We asked John Meyer, former editor of the Cape Fear Wedding guidebook, to share his insights on what makes Wilmington and our island beaches such a desirable wedding destination. Here are his thoughts, along with some helpful tips he learned from couples who chose to say “I do” in our alluring coastal setting:
Our area’s attractions and appealing lifestyle are bringing growing numbers of couples to Wilmington and its island beaches to get married. Some of the reasons for “destination weddings” in our coastal destination are its Old South atmosphere, historic attractions, mild climate, and the ocean. The beaches are a prime draw for destination weddings, of course. But so are downtown Wilmington and its River District, and our wealth of historic sites, urban mansions and churches, gardens and parks.
What could be more romantic than a wedding on the seashore, with the magnificent backdrop of sea and sky? With a little help, any couple can create an unforgettable ceremony right on the oceanfront. That help is a matter of logistics, getting the necessary equipment and approvals. For example, one beach town requires a permit for a beach wedding; others don’t allow chairs on the beach. Tents and alcohol aren’t allowed, so the reception should be somewhere else – maybe as close as a vacation-rental home a few yards away.
Many other popular reception areas are convenient to our beaches, such as the North Carolina Aquarium at Fort Fisher in Kure Beach, and several full-service oceanfront hotels, including the Blockade Runner Beach Resort, Holiday Inn Resort and Shell Island Resort in Wrightsville Beach, as well as the Courtyard Marriott Carolina Beach Oceanfront.
Summer heat and the inevitable sand can be opportunities. A couple should take those factors into account when choosing gown and formal wear, and writing invitations. A seaside ceremony is a good opportunity to mix casual and elegant. The groom can roll up the legs of his tux; the bridal party can go barefoot. Male attendants may do without jackets; bridesmaids can opt for sleeveless dresses and short skirts.
If you prefer bricks and cobblestones to sand, Wilmington’s River District and Historic District are full of elegant places for both ceremony and reception. Distinctive architecture is a major draw, as are views of the Cape Fear River. Riverfront venues with stunning views include the Wilmington Convention Center, the Hilton Wilmington Riverside, and The Shell Wilmington at Port City Marina. A dozen magnificent old churches stand a few blocks from the river, which is lined with a two-mile promenade called the Riverwalk. It connects several popular party spots, tour boat docks and marinas. Close by are plenty of restaurants, hotels and bed-and-breakfast inns, private clubs and other venues that host receptions and rehearsal dinners. Downtown’s short distances make it practical for newlyweds to travel in unconventional means such as a horse-drawn carriage, and for guests to stroll from ceremony to reception.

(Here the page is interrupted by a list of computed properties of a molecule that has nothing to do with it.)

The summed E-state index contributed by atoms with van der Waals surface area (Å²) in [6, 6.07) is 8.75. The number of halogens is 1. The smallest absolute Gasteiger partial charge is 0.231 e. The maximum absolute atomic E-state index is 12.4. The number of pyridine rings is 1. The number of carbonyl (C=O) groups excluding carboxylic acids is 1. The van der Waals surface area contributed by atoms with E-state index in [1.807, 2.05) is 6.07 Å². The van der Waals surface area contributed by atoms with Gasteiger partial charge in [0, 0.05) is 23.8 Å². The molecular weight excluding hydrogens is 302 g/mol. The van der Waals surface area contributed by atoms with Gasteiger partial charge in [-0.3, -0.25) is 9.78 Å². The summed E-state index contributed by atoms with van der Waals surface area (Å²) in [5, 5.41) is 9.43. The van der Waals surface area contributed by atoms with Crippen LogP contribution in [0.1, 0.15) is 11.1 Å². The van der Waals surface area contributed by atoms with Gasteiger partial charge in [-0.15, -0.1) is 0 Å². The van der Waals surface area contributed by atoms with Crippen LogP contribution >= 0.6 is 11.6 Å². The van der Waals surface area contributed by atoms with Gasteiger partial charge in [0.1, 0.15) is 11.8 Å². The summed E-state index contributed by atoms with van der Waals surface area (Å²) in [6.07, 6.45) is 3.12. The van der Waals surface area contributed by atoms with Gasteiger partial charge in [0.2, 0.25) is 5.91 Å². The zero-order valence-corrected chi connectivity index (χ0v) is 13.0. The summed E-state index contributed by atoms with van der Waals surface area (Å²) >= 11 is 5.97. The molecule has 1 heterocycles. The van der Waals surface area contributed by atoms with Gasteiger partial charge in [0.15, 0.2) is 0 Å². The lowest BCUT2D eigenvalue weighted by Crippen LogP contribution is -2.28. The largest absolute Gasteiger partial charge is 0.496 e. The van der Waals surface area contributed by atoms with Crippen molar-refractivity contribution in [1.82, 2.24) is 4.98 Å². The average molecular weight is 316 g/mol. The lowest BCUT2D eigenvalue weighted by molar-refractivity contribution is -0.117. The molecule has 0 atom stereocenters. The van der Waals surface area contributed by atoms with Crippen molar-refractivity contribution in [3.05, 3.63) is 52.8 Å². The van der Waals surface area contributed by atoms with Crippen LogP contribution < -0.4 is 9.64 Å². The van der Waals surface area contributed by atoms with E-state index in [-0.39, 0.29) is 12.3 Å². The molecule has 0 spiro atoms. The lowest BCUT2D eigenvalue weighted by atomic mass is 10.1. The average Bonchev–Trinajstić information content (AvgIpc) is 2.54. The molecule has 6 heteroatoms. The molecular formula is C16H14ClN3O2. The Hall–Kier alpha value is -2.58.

Historic buildings often have a dramatic scale — high ceilings, wide doors, tall windows — that’s hard to find in newer places. Many have beautiful grounds, with ancient oaks or lavishly landscaped gardens, which can accommodate receptions. Some examples are the Inn at City Club, Thalian Hall-City Hall, the Bellamy Mansion Museum of History & Design, Graystone Inn, and the Brooklyn Arts Center, a restored 1888 church. Closer to the beach than downtown, Airlie Gardens is another favorite spot for weddings in a coastal garden setting. Other leading visitor attractions offer their own unique ambience. The Aquarium, the Cameron Art Museum, Battleship North Carolina and our historic World War II-era USO building are all popular for weddings.
Our mild climate makes outdoor events popular, especially in spring and fall. Not too hot and not too cold, those are by far the favorite times for weddings here. Balmy weather typically starts in February, and lasts into November. Heat, humidity, crowded beaches and frequent rain showers make July and August less popular. April and October are the driest months, and have the mildest temperatures.
The Wilmington and Beaches Convention & Visitors Bureau offers a variety of pre-planning services. For everything you need to know about planning a destination wedding in Wilmington and the island beaches of Carolina Beach, Kure Beach and Wrightsville Beach, please visit our wedding page.
Helpful Tips for Out-of-town Couples:
- To get a marriage license, both bride and groom must appear in person, within 60 days of the wedding, at any county Register of Deeds office in North Carolina.
- Unless you want to juggle a dozen or more vendors and suppliers by long-distance, a local wedding planner can be indispensable.
- The most popular wedding and reception sites, especially those near the ocean, get booked up far in advance. Check early — a year or more isn’t too soon — to avoid disappointment.
- Many hotels will offer a special rate for blocks of rooms for wedding guests. But this is a prime tourist destination, so you’ll need to plan well in advance to ensure rooms are available.
- For more helpful tips, visit the Wilmington and Beaches Frequently Asked Questions page.